(back) Subject: Re: PipeChat Digest #2484 - 11/04/01 From: "Roy Redman" <rredman@imagin.net> Date: Mon, 05 Nov 2001 22:19:25 -0600   Bach's objections to Silberman's Wolf are well documented!!. When the ISO visited Freiburg several years ago, the Germans has a clever skit prepared for us with Herr Silberman and his pet wolf. A tuning chart was provided which showed how the Silberman temperament had been silghtly modified for present day use. Roy Redman   RonSeverin@aol.com wrote:   > Dear Ken > > Bach knew equal temperment and never used it. You guys really go > to extremes with your arguments. Well temper is well temper! For > one thing mixtures and mutations are out of tune with equal. Bach > liked Silbermann 1/6th comma and said so. With equal the thirds > and sixths are so squezzed that they are 15-17 beats out of tune > in equal. Well temper was never equal tuning or anything close to > it except perhaps Kellner or Young. There are some organs that > Silbermann built that were retuned briefly in equal and returned to > their original temperment. Why? The results were unsatisfactory. > > Now I've heard it up to here with C# and Db this other. Baroque > instruments are what they are. They sound better in Well Temper. > There is absolutely no charm at all in equal, but it seems to be > the temperment of choice, so be it! I use Tartini Vallotti when ever > I play on Sunday or I use Kellner. I have never had the horror > problems you described. I use standard keys of the liturature including > Bach's. No problems at all. Please explain that! I'm sure you can > dredge up the odd hymn in five flats, well I transpose to two sharps > with no problem. > > I'm not advocating that everyone should retune to well temper, but > if you are playing a so called Baroque instrument, and playing > Baroque liturature, there again should be no problem, but concordance. > Modern hymns are written favoring close keys in well temper, very few > go outside those perameters, and those that do can be transposed a > half step. There are a rare few of those. So what's the real argument? > Silbermann tuned to A=3D415 and 1/6th Comma. His mixtures sang > and his reeds were something to behold. Tuning to a lowered A > also relieved the stress in all keys. His instruments were and are > a thing of true beauty. > > Regards, > > Ron Severin > > "Pipe Up and Be Heard!" > PipeChat: A discussion List for pipe/digital organs & related topics > HOMEPAGE : http://www.pipechat.org > List: mailto:pipechat@pipechat.org > Administration: mailto:admin@pipechat.org > Subscribe/Unsubscribe: mailto:requests@pipechat.org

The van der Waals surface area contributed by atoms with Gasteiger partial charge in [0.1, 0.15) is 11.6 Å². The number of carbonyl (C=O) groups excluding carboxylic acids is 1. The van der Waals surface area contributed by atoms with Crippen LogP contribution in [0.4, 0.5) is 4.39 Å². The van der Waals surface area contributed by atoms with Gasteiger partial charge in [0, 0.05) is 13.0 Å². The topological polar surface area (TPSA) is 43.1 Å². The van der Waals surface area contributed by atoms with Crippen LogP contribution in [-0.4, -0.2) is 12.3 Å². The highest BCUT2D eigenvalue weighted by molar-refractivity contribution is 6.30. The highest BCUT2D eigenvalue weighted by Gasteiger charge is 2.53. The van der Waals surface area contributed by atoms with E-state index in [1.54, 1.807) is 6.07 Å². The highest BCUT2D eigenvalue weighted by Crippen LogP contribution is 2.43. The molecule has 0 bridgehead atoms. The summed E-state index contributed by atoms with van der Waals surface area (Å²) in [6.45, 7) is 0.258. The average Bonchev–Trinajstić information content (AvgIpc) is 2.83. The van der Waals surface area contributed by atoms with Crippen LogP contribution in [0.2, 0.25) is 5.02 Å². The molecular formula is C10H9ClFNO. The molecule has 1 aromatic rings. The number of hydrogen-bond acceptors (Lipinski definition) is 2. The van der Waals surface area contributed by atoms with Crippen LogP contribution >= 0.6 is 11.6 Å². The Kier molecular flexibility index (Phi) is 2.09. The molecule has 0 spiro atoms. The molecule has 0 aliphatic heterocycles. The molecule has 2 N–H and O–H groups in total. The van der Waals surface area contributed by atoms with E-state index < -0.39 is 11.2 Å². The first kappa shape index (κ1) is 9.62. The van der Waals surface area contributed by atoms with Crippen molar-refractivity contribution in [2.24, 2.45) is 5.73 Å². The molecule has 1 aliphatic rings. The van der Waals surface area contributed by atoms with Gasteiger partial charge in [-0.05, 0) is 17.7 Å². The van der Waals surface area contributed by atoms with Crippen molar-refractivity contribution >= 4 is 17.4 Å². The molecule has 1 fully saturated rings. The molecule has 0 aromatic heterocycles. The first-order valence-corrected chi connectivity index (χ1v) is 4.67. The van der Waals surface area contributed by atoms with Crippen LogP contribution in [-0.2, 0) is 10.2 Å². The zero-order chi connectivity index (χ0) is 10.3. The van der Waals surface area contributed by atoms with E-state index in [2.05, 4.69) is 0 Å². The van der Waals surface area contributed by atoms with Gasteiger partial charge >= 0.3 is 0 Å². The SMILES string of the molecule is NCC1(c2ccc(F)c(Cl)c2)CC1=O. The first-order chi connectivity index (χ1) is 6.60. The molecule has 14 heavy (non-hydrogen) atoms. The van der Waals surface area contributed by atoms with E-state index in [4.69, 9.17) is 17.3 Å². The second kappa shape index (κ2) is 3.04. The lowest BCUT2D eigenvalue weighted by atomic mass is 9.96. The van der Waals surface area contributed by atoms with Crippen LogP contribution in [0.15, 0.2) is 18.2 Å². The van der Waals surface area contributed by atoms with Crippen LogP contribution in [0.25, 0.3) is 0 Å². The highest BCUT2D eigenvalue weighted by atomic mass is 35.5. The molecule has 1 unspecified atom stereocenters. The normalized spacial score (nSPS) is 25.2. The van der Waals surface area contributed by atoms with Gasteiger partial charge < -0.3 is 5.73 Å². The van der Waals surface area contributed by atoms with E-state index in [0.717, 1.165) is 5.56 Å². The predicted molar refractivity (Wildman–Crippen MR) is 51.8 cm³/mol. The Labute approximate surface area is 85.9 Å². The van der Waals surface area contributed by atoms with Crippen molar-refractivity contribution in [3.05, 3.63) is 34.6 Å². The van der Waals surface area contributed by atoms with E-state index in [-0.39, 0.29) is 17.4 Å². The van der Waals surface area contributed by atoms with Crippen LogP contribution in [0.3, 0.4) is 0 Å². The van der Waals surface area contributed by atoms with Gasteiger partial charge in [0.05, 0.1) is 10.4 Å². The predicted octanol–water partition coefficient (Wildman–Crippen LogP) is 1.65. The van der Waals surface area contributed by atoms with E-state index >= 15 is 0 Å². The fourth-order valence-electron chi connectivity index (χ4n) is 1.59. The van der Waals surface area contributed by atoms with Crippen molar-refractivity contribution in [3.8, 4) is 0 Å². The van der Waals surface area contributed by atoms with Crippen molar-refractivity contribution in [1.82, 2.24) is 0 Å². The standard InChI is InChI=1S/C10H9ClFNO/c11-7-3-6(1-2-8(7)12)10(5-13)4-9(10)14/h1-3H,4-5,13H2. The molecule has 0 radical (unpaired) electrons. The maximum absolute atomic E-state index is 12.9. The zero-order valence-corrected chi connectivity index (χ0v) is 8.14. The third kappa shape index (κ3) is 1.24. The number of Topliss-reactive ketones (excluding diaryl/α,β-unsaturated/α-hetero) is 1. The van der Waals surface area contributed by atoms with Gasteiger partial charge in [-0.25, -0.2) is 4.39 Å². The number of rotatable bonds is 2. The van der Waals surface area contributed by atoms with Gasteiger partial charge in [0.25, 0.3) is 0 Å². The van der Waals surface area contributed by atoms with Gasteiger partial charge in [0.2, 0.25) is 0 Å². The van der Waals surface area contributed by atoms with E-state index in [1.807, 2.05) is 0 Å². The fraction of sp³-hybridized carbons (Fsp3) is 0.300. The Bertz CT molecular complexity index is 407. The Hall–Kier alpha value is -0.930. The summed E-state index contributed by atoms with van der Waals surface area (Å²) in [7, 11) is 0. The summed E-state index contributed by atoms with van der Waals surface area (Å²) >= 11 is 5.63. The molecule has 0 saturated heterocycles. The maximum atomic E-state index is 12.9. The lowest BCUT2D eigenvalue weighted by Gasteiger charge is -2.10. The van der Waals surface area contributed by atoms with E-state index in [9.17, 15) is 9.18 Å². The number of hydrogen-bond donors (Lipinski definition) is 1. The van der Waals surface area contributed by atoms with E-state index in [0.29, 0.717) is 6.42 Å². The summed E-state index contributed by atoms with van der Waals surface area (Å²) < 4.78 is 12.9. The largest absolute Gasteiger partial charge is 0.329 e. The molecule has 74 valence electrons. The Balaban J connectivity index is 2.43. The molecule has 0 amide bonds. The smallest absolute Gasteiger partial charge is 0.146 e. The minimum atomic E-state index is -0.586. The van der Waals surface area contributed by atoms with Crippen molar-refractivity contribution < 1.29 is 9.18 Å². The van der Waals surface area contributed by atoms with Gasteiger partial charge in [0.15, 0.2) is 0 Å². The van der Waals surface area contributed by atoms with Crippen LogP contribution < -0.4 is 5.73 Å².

(back) Subject: New Fisk arrives in Gainesville From: <Cremona502@cs.com> Date: Mon, 5 Nov 2001 23:25:17 EST     --part1_16c.373995e.2918c02d_boundary Content-Type: text/plain; charset=3D"US-ASCII" Content-Transfer-Encoding: 7bit   The new Fisk arrived yesterday at First Presbyterian, Gainesville FL. = It's all over the church. Casework in the narthex, miscellaneous wood work, support, and connections all over the nave, and the fellowship hall is = full of the 32 Bourdon!!!   It makes me feel like a little kid. The swell box is put together = already on the "shelf" at the front of the nave where the organ will reside. The =   member of the church who supervised the renovation was there and was = showing me around the building. He's thought of everything to make access easy = and convenient. In the hall behind the choir loft there is a large access = door so the console mechanism can be easily serviced. It's going to be gorgeous.   I'll keep you posted. The specs are on the Fisk site.   Please visit Howling Acres at http://members.tripod.com/Brucon502/ and wander through the Mall Without Walls Bruce Cornely ~ Cremona502@cs.com with the Baskerbeagles in the Beagle's Nest ~ ""Haruffaroo, Bohawow!" Duncan, Miles, Molly, and Dewi     --part1_16c.373995e.2918c02d_boundary Content-Type: text/html; charset=3D"US-ASCII" Content-Transfer-Encoding: 7bit   <HTML><FONT FACE=3Darial,helvetica><FONT SIZE=3D2>The new Fisk arrived = yesterday at First Presbyterian, Gainesville FL. &nbsp;&nbsp;It's all over = the church. &nbsp;&nbsp;&nbsp;Casework in the narthex, miscellaneous wood = work, support, &nbsp;and connections all over the nave, and the fellowship = hall is full of the 32 Bourdon!!! <BR> <BR>It makes me feel like a little kid. &nbsp;&nbsp;&nbsp;&nbsp;The swell = box is put together already on the "shelf" at the front of the nave where = the organ will reside. &nbsp;&nbsp;The member of the church who supervised = the renovation was there and was showing me around the building. = &nbsp;&nbsp;He's thought of everything to make access easy and convenient. = &nbsp;&nbsp;&nbsp;In the hall behind the choir loft there is a large = access door so the console mechanism can be easily serviced. = &nbsp;&nbsp;&nbsp;&nbsp;It's going to be gorgeous. <BR> <BR>I'll keep you posted. &nbsp;&nbsp;The specs are on the Fisk site. <BR> <BR>Please visit Howling Acres at = &nbsp;&nbsp;http://members.tripod.com/Brucon502/ <BR> &nbsp;&nbsp;and wander through the Mall Without Walls <BR>Bruce Cornely &nbsp;&nbsp;&nbsp;&nbsp;~ &nbsp;Cremona502@cs.com &nbsp; <BR>with the Baskerbeagles in the Beagle's Nest ~ ""Haruffaroo, Bohawow!" <BR> &nbsp;&nbsp;&nbsp;&nbsp;Duncan, Miles, Molly, and Dewi <BR></FONT></HTML>   --part1_16c.373995e.2918c02d_boundary--  
(back) Subject: Re: New Fisk arrives in Gainesville From: <RonSeverin@aol.com> Date: Mon, 5 Nov 2001 23:47:32 EST   Hi Bruce   How big of a Fisky is it? You didn't mention a 32' Bombard. :(   Ron  
(back) Subject: Rodgers Global Series 525 From: "pat and ian" <patian@senet.com.au> Date: Tue, 06 Nov 2001 17:18:15 +1030   Anyone know when the 525 was released onto the market, and is a used model worth considering? Because it was made in Italy would there be any = heartache caused by difficulty in obtaining spare chips, etc.? Ian.